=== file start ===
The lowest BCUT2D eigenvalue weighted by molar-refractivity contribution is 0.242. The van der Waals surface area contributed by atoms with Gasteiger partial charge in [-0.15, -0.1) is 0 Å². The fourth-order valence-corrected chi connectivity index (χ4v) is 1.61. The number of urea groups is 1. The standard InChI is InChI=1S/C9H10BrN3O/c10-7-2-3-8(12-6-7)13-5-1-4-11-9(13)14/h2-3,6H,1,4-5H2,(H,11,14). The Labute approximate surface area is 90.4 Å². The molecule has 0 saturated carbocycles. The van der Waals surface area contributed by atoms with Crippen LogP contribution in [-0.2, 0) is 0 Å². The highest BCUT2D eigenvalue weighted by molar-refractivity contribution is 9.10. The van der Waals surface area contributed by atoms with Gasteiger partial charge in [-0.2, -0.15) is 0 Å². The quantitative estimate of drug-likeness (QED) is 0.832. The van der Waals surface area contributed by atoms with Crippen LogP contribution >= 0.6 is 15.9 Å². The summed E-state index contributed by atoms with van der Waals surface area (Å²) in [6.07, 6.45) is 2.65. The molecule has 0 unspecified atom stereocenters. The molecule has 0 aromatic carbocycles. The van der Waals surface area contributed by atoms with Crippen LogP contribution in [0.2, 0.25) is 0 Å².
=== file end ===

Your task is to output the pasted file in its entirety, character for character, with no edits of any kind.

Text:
The lowest BCUT2D eigenvalue weighted by molar-refractivity contribution is 0.242. The van der Waals surface area contributed by atoms with Gasteiger partial charge in [-0.15, -0.1) is 0 Å². The fourth-order valence-corrected chi connectivity index (χ4v) is 1.61. The number of urea groups is 1. The standard InChI is InChI=1S/C9H10BrN3O/c10-7-2-3-8(12-6-7)13-5-1-4-11-9(13)14/h2-3,6H,1,4-5H2,(H,11,14). The Labute approximate surface area is 90.4 Å². The molecule has 0 saturated carbocycles. The van der Waals surface area contributed by atoms with Crippen LogP contribution in [-0.2, 0) is 0 Å². The highest BCUT2D eigenvalue weighted by molar-refractivity contribution is 9.10. The van der Waals surface area contributed by atoms with Gasteiger partial charge in [-0.2, -0.15) is 0 Å². The quantitative estimate of drug-likeness (QED) is 0.832. The van der Waals surface area contributed by atoms with Crippen LogP contribution >= 0.6 is 15.9 Å². The summed E-state index contributed by atoms with van der Waals surface area (Å²) in [6.07, 6.45) is 2.65. The molecule has 0 unspecified atom stereocenters. The molecule has 0 aromatic carbocycles. The van der Waals surface area contributed by atoms with Crippen LogP contribution in [0.2, 0.25) is 0 Å².